sRGB was created in 1996 by Microsoft and HP in order to match the capabilities of existing CRT displays, applying a formal mathematical structure. When people talk about RGB colors, they are almost certainly referring to values within the sRGB color space, where each value represents the weight applied to a weighted average of the three points of the sRGB triangle. Thus for any RGB value, you can pinpoint one location on the graph which is the desired color. A perfectly calibrated monitor will generate exactly that color when given the matching RGB value. In reality, the monitor’s triangle tends to be slightly misaligned. In any case, this is the color range that nearly the entire world uses for nearly everything. Most of the software on your computer doesn’t understand that anything else exists.
It should be blatantly obvious at this point that sRGB is very small. Compared to our full perceptual range, it misses an awful lot and you can begin to see why our leaf doesn’t match anything the monitor can display. There are a number of other color spaces out there:
AdobeRGB in particular has gained significant popularity, as a number of cameras and monitors support it and it is nearly identical to the NTSC color space standard for televisions. When we’re talking about monitors, we typically express the gamut as a percentage coverage of the NTSC space. The sRGB space represents a 70% gamut; a modern high end Dell UltraSharp will do about 110%. These monitors still take those same 24 color bits, but spread them over a wider area (actually, volume). These high end monitors are called wide gamut displays and they come with a very nasty catch.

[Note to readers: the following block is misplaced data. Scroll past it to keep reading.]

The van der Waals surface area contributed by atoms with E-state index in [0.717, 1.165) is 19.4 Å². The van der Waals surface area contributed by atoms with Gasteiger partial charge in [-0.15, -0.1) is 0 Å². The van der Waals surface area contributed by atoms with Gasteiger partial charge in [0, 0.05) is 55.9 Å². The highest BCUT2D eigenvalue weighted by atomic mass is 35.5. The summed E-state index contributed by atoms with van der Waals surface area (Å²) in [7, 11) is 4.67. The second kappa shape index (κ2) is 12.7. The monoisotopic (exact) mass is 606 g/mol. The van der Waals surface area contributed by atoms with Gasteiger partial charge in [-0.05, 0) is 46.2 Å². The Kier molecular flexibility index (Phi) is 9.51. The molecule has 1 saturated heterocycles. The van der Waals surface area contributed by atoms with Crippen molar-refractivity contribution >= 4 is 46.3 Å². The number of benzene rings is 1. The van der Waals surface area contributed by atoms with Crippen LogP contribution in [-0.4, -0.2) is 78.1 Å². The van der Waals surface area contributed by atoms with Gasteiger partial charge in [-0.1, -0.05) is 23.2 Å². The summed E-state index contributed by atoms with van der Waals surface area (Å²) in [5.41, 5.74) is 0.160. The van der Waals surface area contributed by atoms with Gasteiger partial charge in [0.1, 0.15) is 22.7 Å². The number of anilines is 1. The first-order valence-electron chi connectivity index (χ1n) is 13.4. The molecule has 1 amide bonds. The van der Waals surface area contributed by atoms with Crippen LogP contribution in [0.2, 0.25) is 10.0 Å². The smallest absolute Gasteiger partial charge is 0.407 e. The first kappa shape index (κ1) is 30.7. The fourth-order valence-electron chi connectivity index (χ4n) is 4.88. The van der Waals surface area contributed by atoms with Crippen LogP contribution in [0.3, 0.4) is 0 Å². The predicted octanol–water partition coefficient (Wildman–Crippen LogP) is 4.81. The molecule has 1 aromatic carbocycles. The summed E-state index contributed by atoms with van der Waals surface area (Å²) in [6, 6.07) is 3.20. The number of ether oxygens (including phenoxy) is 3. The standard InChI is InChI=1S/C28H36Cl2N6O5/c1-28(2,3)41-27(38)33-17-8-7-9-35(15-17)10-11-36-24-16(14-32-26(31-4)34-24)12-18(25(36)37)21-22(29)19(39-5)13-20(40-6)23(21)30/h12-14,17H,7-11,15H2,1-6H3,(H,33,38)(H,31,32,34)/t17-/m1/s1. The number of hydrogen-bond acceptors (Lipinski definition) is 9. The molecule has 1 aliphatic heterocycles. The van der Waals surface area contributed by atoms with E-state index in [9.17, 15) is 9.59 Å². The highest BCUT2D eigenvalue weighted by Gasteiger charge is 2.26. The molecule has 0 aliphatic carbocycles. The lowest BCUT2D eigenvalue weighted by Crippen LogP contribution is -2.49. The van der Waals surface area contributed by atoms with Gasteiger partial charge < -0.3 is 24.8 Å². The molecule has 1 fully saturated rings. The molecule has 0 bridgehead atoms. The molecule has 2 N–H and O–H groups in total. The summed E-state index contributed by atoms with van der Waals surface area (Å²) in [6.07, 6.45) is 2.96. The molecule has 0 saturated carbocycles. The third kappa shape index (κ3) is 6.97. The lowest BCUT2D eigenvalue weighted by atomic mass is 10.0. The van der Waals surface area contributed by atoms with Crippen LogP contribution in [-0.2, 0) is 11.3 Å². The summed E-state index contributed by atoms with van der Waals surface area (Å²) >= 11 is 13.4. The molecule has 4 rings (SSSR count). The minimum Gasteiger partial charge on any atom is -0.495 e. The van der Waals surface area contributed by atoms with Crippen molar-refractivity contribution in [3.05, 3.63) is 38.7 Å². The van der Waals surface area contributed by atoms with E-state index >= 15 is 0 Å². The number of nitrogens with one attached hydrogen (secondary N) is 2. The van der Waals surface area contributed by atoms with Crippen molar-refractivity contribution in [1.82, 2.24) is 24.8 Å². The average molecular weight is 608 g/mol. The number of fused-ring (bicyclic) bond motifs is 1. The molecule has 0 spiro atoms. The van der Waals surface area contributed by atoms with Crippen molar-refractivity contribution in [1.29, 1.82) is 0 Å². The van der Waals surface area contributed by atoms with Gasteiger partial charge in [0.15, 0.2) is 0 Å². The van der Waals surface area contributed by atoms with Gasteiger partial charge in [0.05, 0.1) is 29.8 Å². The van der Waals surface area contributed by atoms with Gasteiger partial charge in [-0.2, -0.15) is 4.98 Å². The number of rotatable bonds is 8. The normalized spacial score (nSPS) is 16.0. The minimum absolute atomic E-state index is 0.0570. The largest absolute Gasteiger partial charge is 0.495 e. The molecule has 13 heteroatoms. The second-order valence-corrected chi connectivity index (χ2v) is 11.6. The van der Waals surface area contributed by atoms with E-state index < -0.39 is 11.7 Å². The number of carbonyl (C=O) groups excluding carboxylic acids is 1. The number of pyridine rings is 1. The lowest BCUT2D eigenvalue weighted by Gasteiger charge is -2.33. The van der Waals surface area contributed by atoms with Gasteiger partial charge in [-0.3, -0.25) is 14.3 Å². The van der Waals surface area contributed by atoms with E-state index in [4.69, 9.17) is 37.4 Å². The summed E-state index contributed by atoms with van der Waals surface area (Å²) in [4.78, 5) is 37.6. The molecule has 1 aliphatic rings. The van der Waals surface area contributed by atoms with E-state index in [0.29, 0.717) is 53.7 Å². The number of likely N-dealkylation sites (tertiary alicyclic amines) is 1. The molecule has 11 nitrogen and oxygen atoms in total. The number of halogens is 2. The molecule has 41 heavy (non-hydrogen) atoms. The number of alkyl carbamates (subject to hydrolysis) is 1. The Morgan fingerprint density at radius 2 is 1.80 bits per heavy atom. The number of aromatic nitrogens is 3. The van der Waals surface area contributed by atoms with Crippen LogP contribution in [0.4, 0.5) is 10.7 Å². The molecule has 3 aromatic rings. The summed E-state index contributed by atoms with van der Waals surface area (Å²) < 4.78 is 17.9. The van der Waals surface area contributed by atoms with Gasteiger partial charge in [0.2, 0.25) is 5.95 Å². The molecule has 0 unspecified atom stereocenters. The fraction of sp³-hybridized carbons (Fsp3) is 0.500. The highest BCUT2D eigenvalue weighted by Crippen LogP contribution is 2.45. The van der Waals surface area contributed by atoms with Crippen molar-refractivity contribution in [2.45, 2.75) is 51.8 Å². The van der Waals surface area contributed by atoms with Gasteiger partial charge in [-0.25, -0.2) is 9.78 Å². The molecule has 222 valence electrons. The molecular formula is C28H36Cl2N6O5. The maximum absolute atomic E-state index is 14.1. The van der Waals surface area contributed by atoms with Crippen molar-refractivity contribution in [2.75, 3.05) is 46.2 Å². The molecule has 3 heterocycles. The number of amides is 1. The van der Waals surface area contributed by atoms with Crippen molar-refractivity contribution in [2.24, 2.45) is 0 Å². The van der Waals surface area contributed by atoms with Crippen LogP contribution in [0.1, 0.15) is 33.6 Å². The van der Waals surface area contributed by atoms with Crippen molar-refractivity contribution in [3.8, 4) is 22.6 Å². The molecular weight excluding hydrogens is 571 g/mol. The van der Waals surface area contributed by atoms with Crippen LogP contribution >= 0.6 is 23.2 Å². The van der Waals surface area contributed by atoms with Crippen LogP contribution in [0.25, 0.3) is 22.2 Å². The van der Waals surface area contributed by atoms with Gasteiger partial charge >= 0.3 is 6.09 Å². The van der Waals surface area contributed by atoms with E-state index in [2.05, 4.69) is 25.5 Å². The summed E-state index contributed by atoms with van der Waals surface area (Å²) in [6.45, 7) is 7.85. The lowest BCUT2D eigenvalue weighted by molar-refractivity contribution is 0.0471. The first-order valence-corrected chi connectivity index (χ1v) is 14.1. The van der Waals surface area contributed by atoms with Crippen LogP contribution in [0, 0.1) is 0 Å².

Color values appear completely different on wide gamut displays. Those [0, 255] values for each channel represent different points in the color spectrum, spread farther apart. A wide gamut is a double edged sword because it represents a larger, more saturated space with less detail within the space. sRGB can describe smaller changes in color than AdobeRGB, but AdobeRGB can express more extreme colors than sRGB. This leads to nasty, unpleasant accidents if you’re not careful. Here’s a screenshot of two applications displaying exactly the same image:
Notice the massive shift in the red? The application on the left is MS Paint; the application on the right is Adobe Lightroom. Lightroom is a photo post-processing tool which is fully color-aware. The pixels of this image are stored in the sRGB color space, but my monitor is not in sRGB. Windows knows the model of my monitor and has downloaded a color profile, which tells it the attributes of my monitor’s color rendition. Lightroom knows this, and alters the image using the color profile to look correct on my monitor. Paint, however, has no clue about color profiles, and simply forwards the pixel data blindly to the monitor. The monitor’s wider color space causes a massive boost in saturation, changing my neighbor’s tastefully red house into a eye-searing abomination.
This can happen in reverse too. If you’ve got a nice image in AdobeRGB, it will look washed out and generally bad in sRGB mode. It will look even worse if you don’t print it correctly. Even if you do interpret it correctly, there are problems. AdobeRGB is a larger space than sRGB, so colors you can see on a wide gamut monitor simply won’t exist for an sRGB monitor and color saturation will get squished. Because so few people have wide gamut monitors, and because print gamuts are so much smaller, working on a wide gamut AdobeRGB display can be a dicey proposition. Making use of those extra colors may not pay dividends, and you may wind up with an image that cannot even be displayed correctly for your intended audience. As a result, it’s extremely important to understand which applications are color managed, what color space you’re working on, and what will happen when you produce the final image for other people to view. I call applications that use color management profiles color-aware, and others color-stupid (not a technical term).